Bentley has been the executive director of the Alabama Clean Fuels Coalition since 2006. Wiedmeyer has served as president for the coalition since 2002.

“It’s been our privilege over the years to promote the use of alternative fuels that are better for our environment, easier on our wallets, good for our local economy and a step toward energy independence for our country,” Bentley said. “We are delighted to be recognized for this important work.”

Energy Vision Hands Out Leadership Awards

energyvisionSome real energy leaders have been recognized for their innovations in scaling up renewable natural gas (RNG) vehicle fuel made from organic waste such as food, farm and yard waste and wastewater treatment products. This news release from Energy Vision, a national non-profit analyzing and promoting clean, renewable, petroleum-free transportation fuels, says the group gave out its 2014 Leadership Awards during a gala event in Manhattan.

RNG has ultra-low emissions and is growing fast. It has the potential to power many of America’s 10 million heavy trucks and buses. Converting 25% of them could displace more than 9 billion gallons of diesel fuel and cut GHG emissions over 89 million tons annually.

The award winners included:

· Kathryn Garcia, Commissioner of the New York City Department of Sanitation (DSNY), the world’s largest sanitation department, which will be implementing mandatory commercial organic waste recycling in addition to its current voluntary residential organic waste recycling program;

· Richard M. DiGia, President/CEO, Aria Energy and Harrison Clay, President, Clean Energy Renewables, whose joint project works with the Seneca Meadows Landfill in Seneca Falls, the first New York State operation converting landfill biogas into vehicle fuel, to ship its RNG to California, where Clean Energy Renewables distributes it to vehicle fleets.

· Mel Kurtz, President, quasar energy group, the largest U.S. operator of “complete mix” anaerobic digesters, with 14 facilities in Ohio, Massachusetts and New York. The company has the capacity to annually convert over 700,000 tons of municipal and commercial organic waste into renewable electricity, heat and fuel.

Energy Vision officials said during the ceremony that renewable energy and reducing greenhouse gas emissions have emerged as central issues of deep concern to people and really could change the way we live.

Biodiesel, Solar Turn Cheese Guy’s Truck Green

cheese_truck1A food truck entrepreneur known for his cheese is turning his vehicle – not his cheese – green using biodiesel and solar power. This news release posted on EIN News says Oklahoma-based Wil Braggs, aka “The Cheese Guy,” has started a Kickstarter crowdfunding campaign to help him buy a brand new gourmet green energy food truck called the Mean Green Purple Machine.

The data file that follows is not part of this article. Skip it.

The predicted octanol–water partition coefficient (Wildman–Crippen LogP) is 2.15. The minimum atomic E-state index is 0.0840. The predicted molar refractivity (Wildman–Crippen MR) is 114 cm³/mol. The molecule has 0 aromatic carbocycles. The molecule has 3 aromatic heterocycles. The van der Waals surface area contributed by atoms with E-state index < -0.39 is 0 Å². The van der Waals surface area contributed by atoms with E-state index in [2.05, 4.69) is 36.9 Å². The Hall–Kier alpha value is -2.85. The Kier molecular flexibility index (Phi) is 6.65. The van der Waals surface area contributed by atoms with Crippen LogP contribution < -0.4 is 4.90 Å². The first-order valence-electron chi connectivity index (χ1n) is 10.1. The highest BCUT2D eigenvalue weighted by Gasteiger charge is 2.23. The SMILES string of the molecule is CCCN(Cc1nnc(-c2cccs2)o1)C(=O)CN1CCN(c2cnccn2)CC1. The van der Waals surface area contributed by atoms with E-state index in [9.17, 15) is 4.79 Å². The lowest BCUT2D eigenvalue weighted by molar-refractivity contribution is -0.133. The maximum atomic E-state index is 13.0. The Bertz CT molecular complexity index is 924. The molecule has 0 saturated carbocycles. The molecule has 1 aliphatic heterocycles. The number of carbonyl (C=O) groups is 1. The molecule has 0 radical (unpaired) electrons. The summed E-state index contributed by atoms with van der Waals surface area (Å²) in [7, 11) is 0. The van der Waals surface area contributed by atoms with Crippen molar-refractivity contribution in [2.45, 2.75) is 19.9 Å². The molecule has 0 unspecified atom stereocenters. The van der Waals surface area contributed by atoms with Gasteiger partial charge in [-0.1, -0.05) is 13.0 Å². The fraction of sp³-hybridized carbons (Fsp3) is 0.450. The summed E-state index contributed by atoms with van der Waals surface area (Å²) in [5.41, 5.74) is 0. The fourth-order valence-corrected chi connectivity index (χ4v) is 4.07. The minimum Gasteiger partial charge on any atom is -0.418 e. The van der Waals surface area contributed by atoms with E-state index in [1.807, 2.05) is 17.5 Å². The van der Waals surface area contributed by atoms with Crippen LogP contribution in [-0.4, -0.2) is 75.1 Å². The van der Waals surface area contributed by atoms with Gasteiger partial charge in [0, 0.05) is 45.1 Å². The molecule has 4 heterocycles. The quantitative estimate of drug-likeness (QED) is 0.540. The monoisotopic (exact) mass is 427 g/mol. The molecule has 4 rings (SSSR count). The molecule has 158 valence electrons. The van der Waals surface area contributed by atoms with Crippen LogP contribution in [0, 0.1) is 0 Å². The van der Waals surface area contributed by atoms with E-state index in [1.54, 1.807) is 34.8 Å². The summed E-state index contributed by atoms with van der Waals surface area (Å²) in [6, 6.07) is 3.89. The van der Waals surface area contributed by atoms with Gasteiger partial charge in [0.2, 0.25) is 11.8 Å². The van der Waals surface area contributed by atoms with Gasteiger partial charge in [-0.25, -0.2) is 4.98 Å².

This truck is intended to be powered by solar generated energy. Sunlight is free obviously and solar power is an effective, simple and often overlooked energy choice. The Cheese Guy is committed to implementing solar inverter technology in order to charge batteries with sunlight. A new food truck would enable The Cheese Guy to utilize solar power for the brand new Mean green purple machine. Another form of alternative energy is biodiesel which is formed from vegetable oil. Biodiesel is quieter than traditional fuel and only has organic emissions. The Cheese Guy intends to use biodiesel from recycled plant oil to run their engine and also their generator. This would be the first true biodiesel powered food truck. It is this groundbreaking innovation that has the ability to change the thinking of food truck owners everywhere.

Another alternative fuel addition The Cheese Guy wants to make is replacing propane with natural gas.

You can visit his Kickstarter campaign here.

Renewables Continue to Gain Ground

Renewables continue to gain ground according to the latest “Energy Infrastructure Update” report renewable energy sources including biomass, geothermal, hydropower, solar and wind, account for more than 40.61 percent of all new U.S. electrical generating capacity installed during the first nine months of 2014. Only natural gas provided more new generating capacity. The report was published by the Federal Energy Regulatory Commission’s Office of Energy Projects (FERC).

Wind EnergyNew capacity in 2014 from the combination of renewable energy sources is nearly 35 times that of coal, oil and nuclear combined (3,598 MW vs. 104 MW). When looking at just September, renewable energy sources accounted for 2/3 of the 603 MW of new generating capacity put in service (367 MW of wind/60.8% plus 41 MW of solar/6.8%).

Of the 8,860 MW of new generating capacity from all sources installed since January 1, 2014, 187 “units” of solar accounted for 1,671 MW (18.86%), followed by 28 units of wind 1,614 MW (18.22%), 7 units of hydropower 141 MW (1.59%), 38 units of biomass 140 MW (1.58%), and 5 units of geothermal 32 MW (0.36%). The balance came from 41 units of natural gas 5,153 MW (58.16%), 1 unit of nuclear 71 MW (0.80%), 11 units of oil 33 MW (0.37%), and 6 units of “other” 7 MW (0.08%). There has been no new coal capacity added thus far in 2014.